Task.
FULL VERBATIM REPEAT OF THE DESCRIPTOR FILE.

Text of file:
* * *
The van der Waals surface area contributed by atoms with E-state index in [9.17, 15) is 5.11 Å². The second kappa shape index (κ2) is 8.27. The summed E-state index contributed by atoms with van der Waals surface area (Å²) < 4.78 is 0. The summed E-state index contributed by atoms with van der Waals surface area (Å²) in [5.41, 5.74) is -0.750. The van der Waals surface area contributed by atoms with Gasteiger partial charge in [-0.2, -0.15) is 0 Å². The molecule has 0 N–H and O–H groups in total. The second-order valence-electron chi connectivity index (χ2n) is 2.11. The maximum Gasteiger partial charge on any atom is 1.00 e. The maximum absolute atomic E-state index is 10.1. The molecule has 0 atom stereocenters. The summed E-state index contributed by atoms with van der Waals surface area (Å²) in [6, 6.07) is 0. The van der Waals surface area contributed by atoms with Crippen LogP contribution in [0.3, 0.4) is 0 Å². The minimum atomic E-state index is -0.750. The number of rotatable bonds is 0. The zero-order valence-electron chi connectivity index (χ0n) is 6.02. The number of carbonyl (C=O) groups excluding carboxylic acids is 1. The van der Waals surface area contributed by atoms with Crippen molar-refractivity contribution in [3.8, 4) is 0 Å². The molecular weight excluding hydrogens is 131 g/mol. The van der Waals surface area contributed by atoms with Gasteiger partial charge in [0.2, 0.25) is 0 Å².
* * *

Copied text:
The van der Waals surface area contributed by atoms with E-state index in [9.17, 15) is 5.11 Å². The second kappa shape index (κ2) is 8.27. The summed E-state index contributed by atoms with van der Waals surface area (Å²) < 4.78 is 0. The summed E-state index contributed by atoms with van der Waals surface area (Å²) in [5.41, 5.74) is -0.750. The van der Waals surface area contributed by atoms with Gasteiger partial charge in [-0.2, -0.15) is 0 Å². The molecule has 0 N–H and O–H groups in total. The second-order valence-electron chi connectivity index (χ2n) is 2.11. The maximum Gasteiger partial charge on any atom is 1.00 e. The maximum absolute atomic E-state index is 10.1. The molecule has 0 atom stereocenters. The summed E-state index contributed by atoms with van der Waals surface area (Å²) in [6, 6.07) is 0. The van der Waals surface area contributed by atoms with Crippen LogP contribution in [0.3, 0.4) is 0 Å². The minimum atomic E-state index is -0.750. The number of rotatable bonds is 0. The zero-order valence-electron chi connectivity index (χ0n) is 6.02. The number of carbonyl (C=O) groups excluding carboxylic acids is 1. The van der Waals surface area contributed by atoms with Crippen molar-refractivity contribution in [3.8, 4) is 0 Å². The molecular weight excluding hydrogens is 131 g/mol. The van der Waals surface area contributed by atoms with Gasteiger partial charge in [0.2, 0.25) is 0 Å².